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Hans Dambach

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Hans Dambach (b. 30 March 1915 in Hassloch; † 8 July 1944 in Widuty, Ukraine[1]) was a German SS man and concentration camp guard.

Life

Dambach arrived at the Dachau concentration camp in 1933 as an SS supervisor. Julius Zerfaß, who witnessed Dambach in Dachau in 1933/1934, later referred to him as an SS Scharführer in his published Erlebnisbericht Dachau eine Chronik for this period.[2] As Obertruppführer, he later took on duties as a clothes steward[3] and, in the capacity of an SS company commander, the supervision of Barrack No. 10 of the camp, which housed, among other things, the infirmary. As library sergeant, he was also in charge of the camp library set up in barrack 10.[4]

During his time in Dachau, Dambach was notorious as one of the camp’s most brutal and cruel guards. In the camp literature on Dachau Concentration Camp and in later research, he appears as one of the most frequently mentioned “torturers” of the camp.

“During corporal punishment a blanket was thrown over the delinquents’ heads, then the most notorious thugs beat them. They were, among others, the former foreign legionnaire Kantschuster, Dambach from Haßloch, Trenkle, Tremmel and Lutz.”[5]

As head of Barracks 10, Dambach also prevented the monarchist journalist Erwein von Aretin from being taken to the comparatively safe command.[6] The SPD politician Kurt Schumacher recalled being harassed in Dachau in 1935 by an SS leader named Dambach, to whom, however, he attributed the first name Walter.[7]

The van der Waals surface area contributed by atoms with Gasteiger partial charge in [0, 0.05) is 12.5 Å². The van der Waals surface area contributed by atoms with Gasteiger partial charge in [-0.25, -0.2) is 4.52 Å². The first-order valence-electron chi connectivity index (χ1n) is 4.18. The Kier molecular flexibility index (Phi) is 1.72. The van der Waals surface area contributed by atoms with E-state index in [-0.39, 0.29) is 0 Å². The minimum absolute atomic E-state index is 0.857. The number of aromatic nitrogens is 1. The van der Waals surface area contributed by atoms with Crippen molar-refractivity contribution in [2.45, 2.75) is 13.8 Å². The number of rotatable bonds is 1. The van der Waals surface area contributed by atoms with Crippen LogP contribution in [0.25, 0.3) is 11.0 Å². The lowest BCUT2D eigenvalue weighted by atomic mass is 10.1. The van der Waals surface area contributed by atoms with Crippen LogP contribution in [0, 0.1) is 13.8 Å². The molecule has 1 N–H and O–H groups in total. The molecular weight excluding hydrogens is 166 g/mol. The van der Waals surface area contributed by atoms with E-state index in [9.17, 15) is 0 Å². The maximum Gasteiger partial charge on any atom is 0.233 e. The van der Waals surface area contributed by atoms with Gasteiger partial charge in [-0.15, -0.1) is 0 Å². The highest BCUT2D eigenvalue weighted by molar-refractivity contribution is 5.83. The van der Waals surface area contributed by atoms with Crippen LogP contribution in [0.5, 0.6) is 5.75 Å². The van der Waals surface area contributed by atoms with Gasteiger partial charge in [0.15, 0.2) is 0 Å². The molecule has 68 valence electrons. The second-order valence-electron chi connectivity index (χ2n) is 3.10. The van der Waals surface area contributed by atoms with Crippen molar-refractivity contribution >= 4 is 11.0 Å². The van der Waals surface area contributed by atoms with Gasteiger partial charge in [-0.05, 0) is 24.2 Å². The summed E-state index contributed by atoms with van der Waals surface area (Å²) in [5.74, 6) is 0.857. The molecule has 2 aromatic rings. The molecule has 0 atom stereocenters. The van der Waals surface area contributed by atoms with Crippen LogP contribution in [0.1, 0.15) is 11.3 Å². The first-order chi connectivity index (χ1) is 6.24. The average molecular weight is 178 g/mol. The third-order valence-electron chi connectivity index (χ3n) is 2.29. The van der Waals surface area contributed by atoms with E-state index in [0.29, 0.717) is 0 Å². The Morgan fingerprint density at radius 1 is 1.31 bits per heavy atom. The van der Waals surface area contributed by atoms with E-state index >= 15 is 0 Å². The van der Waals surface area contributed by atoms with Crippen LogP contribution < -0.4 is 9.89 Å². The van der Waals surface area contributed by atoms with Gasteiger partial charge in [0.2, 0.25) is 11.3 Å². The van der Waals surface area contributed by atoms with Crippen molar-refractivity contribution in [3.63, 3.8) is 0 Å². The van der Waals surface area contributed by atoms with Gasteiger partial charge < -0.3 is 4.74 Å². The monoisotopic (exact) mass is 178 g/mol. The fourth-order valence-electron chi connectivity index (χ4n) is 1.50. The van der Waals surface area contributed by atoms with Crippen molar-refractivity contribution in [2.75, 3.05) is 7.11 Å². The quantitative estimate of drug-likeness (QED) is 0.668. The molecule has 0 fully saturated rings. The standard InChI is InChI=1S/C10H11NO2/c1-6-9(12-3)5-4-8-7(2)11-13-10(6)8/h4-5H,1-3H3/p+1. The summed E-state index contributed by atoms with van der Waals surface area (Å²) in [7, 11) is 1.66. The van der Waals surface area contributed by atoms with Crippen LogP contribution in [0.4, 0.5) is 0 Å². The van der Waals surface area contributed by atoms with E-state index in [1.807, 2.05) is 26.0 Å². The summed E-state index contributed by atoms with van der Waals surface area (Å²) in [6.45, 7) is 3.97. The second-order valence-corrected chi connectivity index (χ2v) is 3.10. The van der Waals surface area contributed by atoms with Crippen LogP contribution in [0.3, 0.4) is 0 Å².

As late as 1937, Dambach is documented as an SS Scharführer and Blockwalter in Dachau.[8] The SOPADE, the foreign SPD, mentioned him in one of its reports that year:

“Block leader is the SS Scharführer Dambach. He treats the prisoners very badly. One often hears his roaring ranting. There are guards outside the barrack door and none of the prisoners are allowed to enter the camp yard. It is explained to them that no one under the age of ten can hope to leave the camp again.”[9]

Later Dambach was transferred to the Gusen concentration camp and placed under the command of Karl Chmielewski as Schutzhaftlagerführer with the rank of Hauptscharführer.[10]

Dambach died as a participant in World War II with the rank of lance corporal.[11] His grave is located on the war cemetery in Potylicz/Potelitsch.

Individual references

  1. Manfred Geisler: Die pfälzische Sozialdemokratie. Beiträge zu ihrer Geschichte von den Anfängen bis 1948/49, 1999, p. 550 mentions that Dambach came from Haßloch.
  2. Julius Zerfass: Dachau. S. 201.
  3. Eike Fröhlich: Bayern in der NS-Zeit. 1983, S. 85.
  4. Torsten Seela: Bücher und Bibliotheken in nationalsozialistischen Konzentrationslagern: das gedruckte Wort im antifaschistischen Widerstand der Häftlinge. 1992, p. 30 and Richardi: Schule der Gewalt. S. 87.
  5. Geisler: Die pfälzische Sozialdemokratie. Beiträge zu ihrer Geschichte von den Anfängen bis 1948/49. 1999, p. 550.
  6. Dachauer Hefte. bd 7, 1991, p. 36.
  7. Günther Scholz: Kurt Schumacher. 1988, S. 92.
  8. Personal entry in Ernst Schraepler: Causes and Consequences. Vom deutschen Zusammenbruch 1918 und 1945 bis zur staatlichen Neuordnung Deutschlands in der Gegenwart. 1979, S. 129.
  9. Deutschland-Berichte der Sozialdemokratischen Partei Deutschlands (Sopade), vol. 4, 1937.
  10. Fritz Bauer: Justiz und NS-Verbrechen. Sammlung deutscher Strafurteile wegen national-sozialistischer Tötungsverbrechen 1945-1999. vol. 26, p. 752 and Karl Dietrich Bracher: Justiz und NS-Verbrechen. Sammlung deutscher Strafurteile wegen national-sozialistischer Tötungsverbrechen 1945-1999. vol. 30, p. 439.
  11. Bracher: Justiz und NS-Verbrechen. Sammlung deutscher Strafurteile wegen national-sozialistischer Kötungsverbrechen 1945-1999. vol. 30, p. 439.